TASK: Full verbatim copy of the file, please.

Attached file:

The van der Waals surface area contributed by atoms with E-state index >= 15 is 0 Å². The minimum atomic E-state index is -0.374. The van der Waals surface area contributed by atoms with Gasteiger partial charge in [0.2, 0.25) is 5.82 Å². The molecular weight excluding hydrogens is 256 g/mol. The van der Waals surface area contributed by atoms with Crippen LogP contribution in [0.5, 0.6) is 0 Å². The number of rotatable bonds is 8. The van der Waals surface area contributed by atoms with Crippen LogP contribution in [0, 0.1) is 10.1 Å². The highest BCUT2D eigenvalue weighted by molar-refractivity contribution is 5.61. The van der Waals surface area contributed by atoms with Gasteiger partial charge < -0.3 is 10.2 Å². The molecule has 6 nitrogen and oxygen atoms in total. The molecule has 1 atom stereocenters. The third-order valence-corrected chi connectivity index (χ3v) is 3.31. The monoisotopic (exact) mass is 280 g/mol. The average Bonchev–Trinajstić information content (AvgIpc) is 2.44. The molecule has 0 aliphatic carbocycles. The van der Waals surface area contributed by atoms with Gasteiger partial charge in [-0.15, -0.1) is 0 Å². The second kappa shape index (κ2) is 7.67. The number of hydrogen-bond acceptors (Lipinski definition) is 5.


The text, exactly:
The van der Waals surface area contributed by atoms with E-state index >= 15 is 0 Å². The minimum atomic E-state index is -0.374. The van der Waals surface area contributed by atoms with Gasteiger partial charge in [0.2, 0.25) is 5.82 Å². The molecular weight excluding hydrogens is 256 g/mol. The van der Waals surface area contributed by atoms with Crippen LogP contribution in [0.5, 0.6) is 0 Å². The number of rotatable bonds is 8. The van der Waals surface area contributed by atoms with Crippen LogP contribution in [0, 0.1) is 10.1 Å². The highest BCUT2D eigenvalue weighted by molar-refractivity contribution is 5.61. The van der Waals surface area contributed by atoms with Gasteiger partial charge < -0.3 is 10.2 Å². The molecule has 6 nitrogen and oxygen atoms in total. The molecule has 1 atom stereocenters. The third-order valence-corrected chi connectivity index (χ3v) is 3.31. The monoisotopic (exact) mass is 280 g/mol. The average Bonchev–Trinajstić information content (AvgIpc) is 2.44. The molecule has 0 aliphatic carbocycles. The van der Waals surface area contributed by atoms with Gasteiger partial charge in [-0.15, -0.1) is 0 Å². The second kappa shape index (κ2) is 7.67. The number of hydrogen-bond acceptors (Lipinski definition) is 5.